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Public Statements

Playing by the Rules

Floor Speech

Location: Washington, DC

Mr. McCONNELL. Madam President, later today the House of Representatives will take an important vote. At bottom, it is a vote on whether lawmakers in Washington should continue to be exempt from the rules.

Over the past 2 years, millions of Americans have lost jobs and homes. Tragically, many have stopped looking for work altogether. They think the situation won't improve. When one considers how Democrats in Washington have responded to this historic jobs crisis, it is no wonder. For 2 years, Democrats in Washington have pushed one proposal after another that has kept the economy from growing and stifled the creation of good private sector jobs. They have tried to tax energy consumption. They have picked winners and losers in industry. They have handcuffed small business owners with a mountain of stifling regulations, including a health care bill that nonpartisan experts predict could lead to hundreds of thousands of more lost jobs. Earlier this month, at a time when economists say rising gas prices could delay an economic recovery even longer, Democrats proposed--get this--a change in the current tax laws that would amount to a new tax on everyone who drives a car or truck in America--a minivan tax.

While the American people have been begging lawmakers to remove the burdens of government so they can do the work of growing the economy and creating private sector jobs, Democrats in Washington have been focused single-mindedly on growing government instead. In order to do it, they have basically exempted themselves from the rules. They have said that while the rest of the country has had to tighten its belt in a down economy, Washington can continue on its spending binge in order to grow the government. They have said that while American families have had to pay off their credit cards, Washington can continue to rack up debt. They have said that while most Americans struggle to make ends meet, they don't have to. That is what this afternoon's vote in the House is all about.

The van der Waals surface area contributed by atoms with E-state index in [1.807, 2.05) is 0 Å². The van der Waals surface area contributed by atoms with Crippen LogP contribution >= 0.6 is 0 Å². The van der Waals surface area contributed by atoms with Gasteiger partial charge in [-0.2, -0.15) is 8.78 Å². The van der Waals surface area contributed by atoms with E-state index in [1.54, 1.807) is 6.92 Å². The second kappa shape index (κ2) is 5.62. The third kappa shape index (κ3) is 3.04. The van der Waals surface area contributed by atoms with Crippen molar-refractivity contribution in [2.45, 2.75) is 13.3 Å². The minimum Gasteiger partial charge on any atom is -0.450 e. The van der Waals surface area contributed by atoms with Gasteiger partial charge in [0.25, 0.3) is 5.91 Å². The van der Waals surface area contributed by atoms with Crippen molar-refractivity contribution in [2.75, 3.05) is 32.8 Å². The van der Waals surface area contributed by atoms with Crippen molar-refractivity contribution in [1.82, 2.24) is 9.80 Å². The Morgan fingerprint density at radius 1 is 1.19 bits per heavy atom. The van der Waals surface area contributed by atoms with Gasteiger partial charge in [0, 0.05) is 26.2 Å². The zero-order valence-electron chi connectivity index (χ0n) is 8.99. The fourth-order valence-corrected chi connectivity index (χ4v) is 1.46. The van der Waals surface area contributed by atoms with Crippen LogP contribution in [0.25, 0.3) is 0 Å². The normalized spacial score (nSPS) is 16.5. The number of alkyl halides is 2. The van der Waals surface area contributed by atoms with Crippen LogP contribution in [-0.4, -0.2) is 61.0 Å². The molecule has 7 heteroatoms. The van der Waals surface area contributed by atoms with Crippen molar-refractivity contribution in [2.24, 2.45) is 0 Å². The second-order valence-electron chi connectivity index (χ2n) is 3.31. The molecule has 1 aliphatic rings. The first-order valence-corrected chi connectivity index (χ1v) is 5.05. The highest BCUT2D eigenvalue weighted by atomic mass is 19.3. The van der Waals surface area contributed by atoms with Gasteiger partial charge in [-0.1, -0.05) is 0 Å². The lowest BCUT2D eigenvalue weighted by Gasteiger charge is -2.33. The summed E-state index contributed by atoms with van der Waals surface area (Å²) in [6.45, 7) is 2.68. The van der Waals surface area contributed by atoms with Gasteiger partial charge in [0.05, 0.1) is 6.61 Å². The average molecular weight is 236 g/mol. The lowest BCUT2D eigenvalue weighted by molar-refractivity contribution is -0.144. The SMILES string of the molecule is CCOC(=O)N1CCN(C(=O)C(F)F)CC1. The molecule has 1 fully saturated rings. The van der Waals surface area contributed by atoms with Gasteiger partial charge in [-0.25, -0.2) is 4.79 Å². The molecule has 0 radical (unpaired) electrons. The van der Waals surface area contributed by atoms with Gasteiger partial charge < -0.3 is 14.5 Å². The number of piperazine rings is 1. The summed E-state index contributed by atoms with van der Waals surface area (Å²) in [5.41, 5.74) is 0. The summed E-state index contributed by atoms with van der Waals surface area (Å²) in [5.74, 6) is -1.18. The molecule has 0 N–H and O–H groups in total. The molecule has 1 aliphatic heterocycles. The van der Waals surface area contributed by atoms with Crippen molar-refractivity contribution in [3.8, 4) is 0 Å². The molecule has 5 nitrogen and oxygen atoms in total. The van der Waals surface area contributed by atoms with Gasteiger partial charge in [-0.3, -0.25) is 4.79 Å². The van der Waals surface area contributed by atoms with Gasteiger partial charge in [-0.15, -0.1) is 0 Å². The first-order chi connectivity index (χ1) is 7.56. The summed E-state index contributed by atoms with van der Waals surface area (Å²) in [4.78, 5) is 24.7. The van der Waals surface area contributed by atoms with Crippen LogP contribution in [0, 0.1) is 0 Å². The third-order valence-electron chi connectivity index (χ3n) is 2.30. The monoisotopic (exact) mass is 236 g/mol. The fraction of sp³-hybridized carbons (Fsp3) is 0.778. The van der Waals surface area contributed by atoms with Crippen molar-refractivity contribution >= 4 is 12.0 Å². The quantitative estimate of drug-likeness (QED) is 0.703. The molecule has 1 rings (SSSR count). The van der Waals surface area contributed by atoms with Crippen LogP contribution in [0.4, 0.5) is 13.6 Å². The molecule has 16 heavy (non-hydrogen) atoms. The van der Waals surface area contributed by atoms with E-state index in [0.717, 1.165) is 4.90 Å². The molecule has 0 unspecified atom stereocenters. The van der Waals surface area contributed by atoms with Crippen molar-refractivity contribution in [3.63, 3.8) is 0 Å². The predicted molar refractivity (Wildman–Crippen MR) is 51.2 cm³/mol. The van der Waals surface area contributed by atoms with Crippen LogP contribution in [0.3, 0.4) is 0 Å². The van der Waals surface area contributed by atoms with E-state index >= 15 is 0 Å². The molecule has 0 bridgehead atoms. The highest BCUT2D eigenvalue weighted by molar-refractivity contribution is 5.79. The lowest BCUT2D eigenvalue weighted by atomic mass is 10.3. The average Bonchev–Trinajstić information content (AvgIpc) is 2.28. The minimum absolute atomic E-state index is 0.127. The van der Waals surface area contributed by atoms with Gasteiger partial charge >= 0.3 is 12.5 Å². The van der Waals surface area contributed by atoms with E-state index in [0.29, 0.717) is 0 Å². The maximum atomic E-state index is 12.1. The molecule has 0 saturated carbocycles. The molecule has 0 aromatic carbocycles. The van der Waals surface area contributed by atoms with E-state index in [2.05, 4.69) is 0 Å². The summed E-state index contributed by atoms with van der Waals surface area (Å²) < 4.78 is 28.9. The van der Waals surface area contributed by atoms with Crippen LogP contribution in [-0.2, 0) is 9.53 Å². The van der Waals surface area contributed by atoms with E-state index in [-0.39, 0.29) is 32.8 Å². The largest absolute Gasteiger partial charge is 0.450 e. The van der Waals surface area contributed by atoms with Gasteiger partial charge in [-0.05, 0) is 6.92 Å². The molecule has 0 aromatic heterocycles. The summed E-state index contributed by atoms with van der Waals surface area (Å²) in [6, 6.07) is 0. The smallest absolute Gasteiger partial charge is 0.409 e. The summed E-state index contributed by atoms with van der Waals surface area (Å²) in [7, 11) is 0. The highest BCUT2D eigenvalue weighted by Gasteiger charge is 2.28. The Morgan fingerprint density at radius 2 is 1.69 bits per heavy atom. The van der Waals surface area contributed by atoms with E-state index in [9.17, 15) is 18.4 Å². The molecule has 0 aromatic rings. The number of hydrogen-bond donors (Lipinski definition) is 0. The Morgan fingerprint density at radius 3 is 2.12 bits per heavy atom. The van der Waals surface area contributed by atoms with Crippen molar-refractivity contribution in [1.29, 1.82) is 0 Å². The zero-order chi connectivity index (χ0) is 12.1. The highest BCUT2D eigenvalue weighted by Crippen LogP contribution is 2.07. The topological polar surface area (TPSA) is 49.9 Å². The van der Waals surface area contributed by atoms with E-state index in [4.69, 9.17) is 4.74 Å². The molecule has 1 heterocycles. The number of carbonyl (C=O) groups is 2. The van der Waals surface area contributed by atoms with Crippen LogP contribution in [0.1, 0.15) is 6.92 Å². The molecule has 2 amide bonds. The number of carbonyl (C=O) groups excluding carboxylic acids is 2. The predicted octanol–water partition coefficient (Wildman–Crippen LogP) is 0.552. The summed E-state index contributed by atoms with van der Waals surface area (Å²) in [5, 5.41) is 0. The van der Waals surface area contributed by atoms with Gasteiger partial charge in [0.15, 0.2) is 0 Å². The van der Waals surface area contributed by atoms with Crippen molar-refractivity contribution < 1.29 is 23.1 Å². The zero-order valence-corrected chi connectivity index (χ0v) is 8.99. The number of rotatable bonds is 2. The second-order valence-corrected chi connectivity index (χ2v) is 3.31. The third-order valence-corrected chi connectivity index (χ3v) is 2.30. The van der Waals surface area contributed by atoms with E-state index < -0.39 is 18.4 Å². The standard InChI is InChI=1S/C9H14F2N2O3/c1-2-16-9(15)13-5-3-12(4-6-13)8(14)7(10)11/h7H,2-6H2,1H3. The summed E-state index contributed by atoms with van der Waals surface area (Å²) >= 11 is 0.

This bill should not be controversial. It has only become controversial because Democratic leaders in Congress have resisted every effort--every effort--to rein in their spending bills. This bill proposes to cut spending for the next 2 weeks by $4 billion, and they have fought it tooth and nail. They refuse to admit that Washington has a spending problem. But the verdict is in. For 2 years, Democrats in Washington have spent trillions more than we had in the Treasury. And if expanding the size and scope of government was the goal, it was a big success. But if helping the economy and helping people find jobs was the goal, it has been a disaster. What has $3 trillion more in debt gotten us? Three million more lost jobs.

Tonight's vote is an opportunity for House Democrats to admit the status quo isn't working. It is a chance to take a small first step toward growing the economy and helping create jobs. Then, later this week, Democrats in the Senate will have the same opportunity to show that they get it. Americans are watching. They want us to acknowledge that we need to play by the same rules they do. They want us to tighten our belts, too, and show we are in this together.


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